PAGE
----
THE CURIOUS CASE OF THE COLLARED CAT
Tracking the movements of a rescued leopard gives an animal rescue team new insight into the elusive, intelligent and shadowy nature of the beast. But what of the beast called man?
Saloni Bhatia and Kritika Kapadia Mumbai
A nervous crowd had gathered around a decrepit well in the heart of Takli Dhokeshwar village, close to the Pune—Nashik highway in Maharashtra. Nearby, a few curious children peeped through windows and doors. Those gathered around the well were straining to catch a glimpse of a leopard trapped in a crevice barely big enough to accommodate him. “Veheeret bibtya sapadlay (A leopard’s stuck in a well),” explained an old man to the approaching forest officials who had come to rescue the big cat that had fallen into an open well during his nightly hen chase.
In this rural part of the state (like in many others), leopards are known to prey on domestic and feral animals such as dogs, goats, sheep, pigs and hens. The tall and thick sugarcane fields provide ample cover, in the absence of forests. Partly due to its elusive nature, and partly because of the accommodative communities living here, the leopard has managed to survive with minimal conflict with humans.
Despite the conflicts, concern for the leopard shows in the attitude of the villagers who cooperate with forest officials to ensure the animal is unharmed. Rescuing leopards from wells can be tedious. The officials cannot tranquilize the animal in the well as it can drown in its sedated state. So, as usual, a ladder was lowered into the well with a trap cage attached to one end. After two days of hesitation, the 63-kg cat climbed cautiously up the ladder and into the trap. The officials moved him to a nearby forest nursery where, after being tranquilized and fitted with a GPS radio—collar, the leopard was released into the Malshej Ghat forest, 80 km away. Members of Project Waghoba, led by biologist Vidya Athreya, began tracking his movements. Since he was not a young male, he was christened Ajoba (meaning grandfather) and his gentle demeanour made him an instant favourite with the team.
Perhaps no one in the team could have foreseen what Ajoba would reveal to us once we began to track his movements. His adventurous journey commenced after a week of non—activity at the site of release – it was a journey to surprise the best of us. He climbed steep cliffs like Ratangad and Ajoba peak, crossed the Kasara railway station, the busy Mumbai—Agra Highway and headed due west from there. The researchers tracking the animal were left to ponder the inner workings of this prodigious cat’s mind. Often, the signals from the collar were not detectable as he traversed large distances – something we had no prior knowledge of. We discovered that he visited Wada village, staying as close as 5 km to human habitation.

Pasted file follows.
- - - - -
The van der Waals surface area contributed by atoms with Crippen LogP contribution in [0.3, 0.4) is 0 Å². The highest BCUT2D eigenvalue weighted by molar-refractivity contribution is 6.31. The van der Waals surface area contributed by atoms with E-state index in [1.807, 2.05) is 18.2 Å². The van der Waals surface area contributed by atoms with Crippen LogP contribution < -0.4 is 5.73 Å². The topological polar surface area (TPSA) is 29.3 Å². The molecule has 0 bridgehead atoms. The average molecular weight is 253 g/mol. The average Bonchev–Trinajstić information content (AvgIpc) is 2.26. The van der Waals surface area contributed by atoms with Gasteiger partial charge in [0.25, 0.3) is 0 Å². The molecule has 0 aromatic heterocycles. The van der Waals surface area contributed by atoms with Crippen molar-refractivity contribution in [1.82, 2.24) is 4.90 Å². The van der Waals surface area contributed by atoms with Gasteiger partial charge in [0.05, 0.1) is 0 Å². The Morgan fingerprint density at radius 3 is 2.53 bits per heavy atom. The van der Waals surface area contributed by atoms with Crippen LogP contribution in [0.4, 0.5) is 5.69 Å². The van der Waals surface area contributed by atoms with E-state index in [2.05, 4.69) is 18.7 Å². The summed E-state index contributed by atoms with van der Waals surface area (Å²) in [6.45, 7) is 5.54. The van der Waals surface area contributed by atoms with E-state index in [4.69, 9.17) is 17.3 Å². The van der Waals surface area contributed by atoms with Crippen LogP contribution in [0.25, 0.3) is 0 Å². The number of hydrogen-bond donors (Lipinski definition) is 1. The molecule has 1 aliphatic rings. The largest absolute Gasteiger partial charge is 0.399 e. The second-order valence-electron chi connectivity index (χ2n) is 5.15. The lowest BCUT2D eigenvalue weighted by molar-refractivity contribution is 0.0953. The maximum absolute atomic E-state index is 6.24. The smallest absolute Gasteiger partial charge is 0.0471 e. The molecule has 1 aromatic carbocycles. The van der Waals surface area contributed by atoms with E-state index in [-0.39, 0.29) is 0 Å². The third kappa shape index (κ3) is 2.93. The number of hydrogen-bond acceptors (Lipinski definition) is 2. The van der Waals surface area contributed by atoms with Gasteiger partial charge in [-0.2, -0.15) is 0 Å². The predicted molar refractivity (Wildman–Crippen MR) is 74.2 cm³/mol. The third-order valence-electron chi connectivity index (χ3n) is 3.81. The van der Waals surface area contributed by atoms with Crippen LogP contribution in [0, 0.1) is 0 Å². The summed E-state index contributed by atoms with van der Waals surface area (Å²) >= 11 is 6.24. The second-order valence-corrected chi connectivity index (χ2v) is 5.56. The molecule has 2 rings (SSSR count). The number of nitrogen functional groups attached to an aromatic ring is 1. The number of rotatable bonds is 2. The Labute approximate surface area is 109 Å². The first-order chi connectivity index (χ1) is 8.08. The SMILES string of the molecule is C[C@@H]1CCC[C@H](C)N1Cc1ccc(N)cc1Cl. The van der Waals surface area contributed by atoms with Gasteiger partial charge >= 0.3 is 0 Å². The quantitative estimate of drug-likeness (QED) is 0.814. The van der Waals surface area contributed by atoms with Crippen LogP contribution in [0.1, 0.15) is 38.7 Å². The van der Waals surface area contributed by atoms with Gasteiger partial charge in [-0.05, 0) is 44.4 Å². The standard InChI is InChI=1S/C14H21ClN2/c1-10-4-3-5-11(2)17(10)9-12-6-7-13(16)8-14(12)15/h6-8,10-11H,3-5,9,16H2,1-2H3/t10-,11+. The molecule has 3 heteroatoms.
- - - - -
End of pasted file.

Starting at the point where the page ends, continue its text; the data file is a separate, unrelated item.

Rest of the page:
As if this wasn’t enough, Ajoba, with a seeming flair for theatre, made his way towards Vasai Industrial Estate, perhaps in search of feral dogs. This was a likely place for a violent confrontation between people and animals. But Ajoba was on his way to another village, Sirsad, in Thane before finally entering Tungareshwar Wildlife Sanctuary. After this, reception vanished for seven days. One fine morning, Ajoba’s tracking device suddenly beeped and he was under the scanner again. He had entered the Nagla block in the Sanjay Gandhi National Park sgnp, Mumbai, where he stayed for several days. During his time here, he crossed the Ullas river back and forth, venturing into other parts of the park.
Soon, the collar malfunctioned (possibly due to Ajoba’s river crossing expedition) and the signals stopped completely. This obviously led to some disappointment but the data gathered during those 11 weeks was something to treasure. It presented a rare opportunity to explore the life of an urban carnivore that seemed at ease in his human- dominated landscape. Ajoba proved to be a fine example of his species and their tendencies. He was prudent, reclusive and shy. During his long journeys, he would venture nail-bitingly close to human civilization. However, experience had taught him how to steer clear of a close confrontation with humans in spite of the lack of forest cover in some of the areas he visited. He had perhaps even mastered the art of stealing goats and hens and nabbing dogs —easy prey for the grand old feline—reminding one of Eliot’s mystery cat, Macavity.
Almost two-and-a-half years later, our mystery cat was discovered again. On December 3, 2011, a passer-by, Hitendra Mota, driving on the busy Ghodbunder road, saw a leopard being hit by a truck. He claimed that several vehicles whizzed past the big cat without a sign of slowing down. So, he and his friends bundled it into their vehicle and drove to sgnp, where, during the course of the check-up, Ajoba’s microchip was discovered. The injuries were too serious to be treated and Ajoba passed away, much to the sorrow of all of us who had heard of him and wanted to follow his trail some day. This cat had so much to teach us: apart from the distances he covered and the places he visited, he lived for a considerable 2.5 years after coming to Mumbai and was in a healthy condition when he died (weighing almost 72 kg!)
Playing true to his name, Ajoba provided substantial fodder for the human affinity for legendary stories verging on folklore. He allowed us to get a glimpse of leopard behaviour and ecology in human-dominated landscapes. His endurance of long distances across a range of habitats is awe-inspiring, however, the ability to weave in and out of human-dominated areas with fluid ease makes us wonder at the possibilities of human-leopard coexistence.